The painting was made part of the paintings in the Louvre Museum two decades after its creation. The French government purchased the piece of art from Louise la Caze, a private collector with several other paintings.
Also see: 15 Famous Paintings of People
19. The Wedding at Cana by Paolo Veronese
Paolo Veronese created one of the biblical scenes about the life of Jesus Christ. Growing up in Venice, the Italian-born painter became popular after creating several famous artworks that have lived for centuries. One of these beautiful paintings is the ‘Wedding at Cana’ canvas painting which became a topic of discussion among Christians.
The 1653 painting of people at a feast in Cana, also referred to as the Marriage feast at Cana. The painter takes a story from the New Testament where Jesus performed his first miracle. The painting portrays a group of richly dressed people in a celebratory atmosphere. Veronese intentionally places the bride and the groom at the center of the crowd because they are the central attraction. Looking at the painting closely, you would notice other groups of people. For example, musicians on the ends play music to the guests. His use of light and color in this painting is fascinating.
Look at the bright and clear sky and see the artistic skills that Veronese offers the public. The painting is special for the attention to detail, the walls with various colors, and people wearing different shades and types of clothes.
This painting with a biblical scene was brought to France in 1798 during the Napoleonic Wars by the French government. The piece has remained a significant and beautiful attraction in the louvre museum and has continued enlightening people about the New Testament.
20. The Virgin, Saint Anne, and the Child Playing with a Lamb by Leonardo da Vinci
The original painting of the Virgin and Saint Anne with a child playing with a lamb is an ancient painting created by the Italian painter Leonardo da Vinci. He created several other paintings, including the Mona Lisa, the most famous painting in history. Some view “The Virgin, Saint Anne, and the Child Playing with a Lamb by Leonardo da Vinci” as more famous than the Mona Lisa. For some reason, they might be right.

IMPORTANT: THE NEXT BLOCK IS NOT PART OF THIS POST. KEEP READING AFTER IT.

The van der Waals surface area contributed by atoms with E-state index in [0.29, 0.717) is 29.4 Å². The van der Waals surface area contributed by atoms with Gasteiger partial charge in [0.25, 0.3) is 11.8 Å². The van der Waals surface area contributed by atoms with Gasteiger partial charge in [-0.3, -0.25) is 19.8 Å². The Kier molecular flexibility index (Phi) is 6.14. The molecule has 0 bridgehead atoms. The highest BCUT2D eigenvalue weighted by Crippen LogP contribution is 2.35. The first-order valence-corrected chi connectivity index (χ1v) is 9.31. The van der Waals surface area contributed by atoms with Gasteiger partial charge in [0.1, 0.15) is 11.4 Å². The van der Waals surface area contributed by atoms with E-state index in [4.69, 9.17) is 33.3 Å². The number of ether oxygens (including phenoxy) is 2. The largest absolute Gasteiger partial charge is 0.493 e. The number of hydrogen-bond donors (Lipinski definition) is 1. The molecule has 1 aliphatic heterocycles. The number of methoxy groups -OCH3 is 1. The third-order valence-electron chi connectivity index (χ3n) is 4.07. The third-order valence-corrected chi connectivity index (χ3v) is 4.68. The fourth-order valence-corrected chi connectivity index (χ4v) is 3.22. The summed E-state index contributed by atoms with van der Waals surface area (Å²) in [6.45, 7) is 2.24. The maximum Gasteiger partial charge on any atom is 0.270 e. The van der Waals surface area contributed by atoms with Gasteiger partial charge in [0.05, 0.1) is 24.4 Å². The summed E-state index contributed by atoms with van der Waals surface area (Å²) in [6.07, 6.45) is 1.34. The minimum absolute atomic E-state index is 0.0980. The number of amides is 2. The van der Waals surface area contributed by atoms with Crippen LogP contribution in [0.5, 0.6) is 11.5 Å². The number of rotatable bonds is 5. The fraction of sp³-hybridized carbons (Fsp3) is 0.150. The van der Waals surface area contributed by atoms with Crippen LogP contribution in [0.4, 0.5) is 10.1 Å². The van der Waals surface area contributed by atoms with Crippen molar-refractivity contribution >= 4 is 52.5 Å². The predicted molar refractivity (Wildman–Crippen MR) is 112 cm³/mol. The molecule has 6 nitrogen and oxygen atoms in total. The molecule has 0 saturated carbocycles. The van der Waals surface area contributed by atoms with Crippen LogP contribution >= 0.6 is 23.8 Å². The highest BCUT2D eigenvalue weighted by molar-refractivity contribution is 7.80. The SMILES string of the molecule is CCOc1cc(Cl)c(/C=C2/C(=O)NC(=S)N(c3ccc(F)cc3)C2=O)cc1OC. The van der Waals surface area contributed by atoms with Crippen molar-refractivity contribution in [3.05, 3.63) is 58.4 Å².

In the painting, Saint Anne, her daughter, the Virgin Mary and baby Jesus Christ are in the field. The baby plays with a lamb while the two women watch closely behind him. Leonardo, once again, used emotions to capture people’s attention in this piece of art. Like the Mona Lisa, Saint Anne is seen smiling in the portrait, which will immediately capture your eyes. Christ struggles to grab the lamb while the Virgin Mary tries restraining him.
Something notable in the painting is motherhood and the mother’s love. Notably, the Virgin Mary seats on Saint Anne’s lap. On the other hand, Saint Anne looks at her daughter with a lovely smile. Leonardo also uses light in the portrait with the lush landscape and trees surrounding these three people. There are parallels between this painting and “Madonna and a Child with Saints,” created by the Italian artist Pietro Perugino.
The painting shows Leonardo’s skills in using light and shadow to create a deep shape of an image. The French government first introduced the painting in the louvre museum in 1797. The piece was brought into the country during the Napoleonic Wars when the French military invaded Italy and looted several precious items, including art pieces. The painting continues to attract people in the Denon room alongside several other European art showing European history.
My top 20 paintings in the Louvre Museum is now over! I hope you’ve enjoyed it! Feel free to share your thoughts and tell me which ones were your favorite too! If you want to know more about the Louvre Museum, you should definitely read this article. Some useful tips are provided for you, so make sure you enjoy the city and its landmarks in the best conditions!
How to buy tickets for Le Louvre?
Last but not least, the Louvre entrance is always incredibly crowded and the queues can be really long! You can purchase tickets directly at the ticket office or you can buy advanced tickets for any day with our partner Tiqets (smartphone tickets).
See you soon in Paris!